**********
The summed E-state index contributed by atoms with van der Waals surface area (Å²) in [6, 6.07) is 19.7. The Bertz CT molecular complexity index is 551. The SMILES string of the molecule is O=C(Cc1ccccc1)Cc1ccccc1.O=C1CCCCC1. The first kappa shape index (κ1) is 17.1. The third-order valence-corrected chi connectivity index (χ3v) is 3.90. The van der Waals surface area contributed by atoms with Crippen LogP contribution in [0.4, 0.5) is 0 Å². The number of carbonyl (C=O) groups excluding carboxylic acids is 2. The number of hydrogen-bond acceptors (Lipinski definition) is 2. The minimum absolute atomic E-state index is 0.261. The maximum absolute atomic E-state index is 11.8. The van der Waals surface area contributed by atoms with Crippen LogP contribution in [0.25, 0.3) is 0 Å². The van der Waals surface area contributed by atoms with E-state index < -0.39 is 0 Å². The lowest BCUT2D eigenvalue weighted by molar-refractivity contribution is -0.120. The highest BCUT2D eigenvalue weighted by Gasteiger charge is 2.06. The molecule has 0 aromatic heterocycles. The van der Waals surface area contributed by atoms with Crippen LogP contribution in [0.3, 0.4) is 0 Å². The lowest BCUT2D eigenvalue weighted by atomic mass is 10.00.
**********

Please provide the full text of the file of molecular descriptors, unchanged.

The summed E-state index contributed by atoms with van der Waals surface area (Å²) in [6, 6.07) is 19.7. The Bertz CT molecular complexity index is 551. The SMILES string of the molecule is O=C(Cc1ccccc1)Cc1ccccc1.O=C1CCCCC1. The first kappa shape index (κ1) is 17.1. The third-order valence-corrected chi connectivity index (χ3v) is 3.90. The van der Waals surface area contributed by atoms with Crippen LogP contribution in [0.4, 0.5) is 0 Å². The number of carbonyl (C=O) groups excluding carboxylic acids is 2. The number of hydrogen-bond acceptors (Lipinski definition) is 2. The minimum absolute atomic E-state index is 0.261. The maximum absolute atomic E-state index is 11.8. The van der Waals surface area contributed by atoms with Crippen LogP contribution in [0.25, 0.3) is 0 Å². The van der Waals surface area contributed by atoms with E-state index < -0.39 is 0 Å². The lowest BCUT2D eigenvalue weighted by molar-refractivity contribution is -0.120. The highest BCUT2D eigenvalue weighted by Gasteiger charge is 2.06. The molecule has 0 aromatic heterocycles. The van der Waals surface area contributed by atoms with Crippen LogP contribution in [0.3, 0.4) is 0 Å². The lowest BCUT2D eigenvalue weighted by atomic mass is 10.00.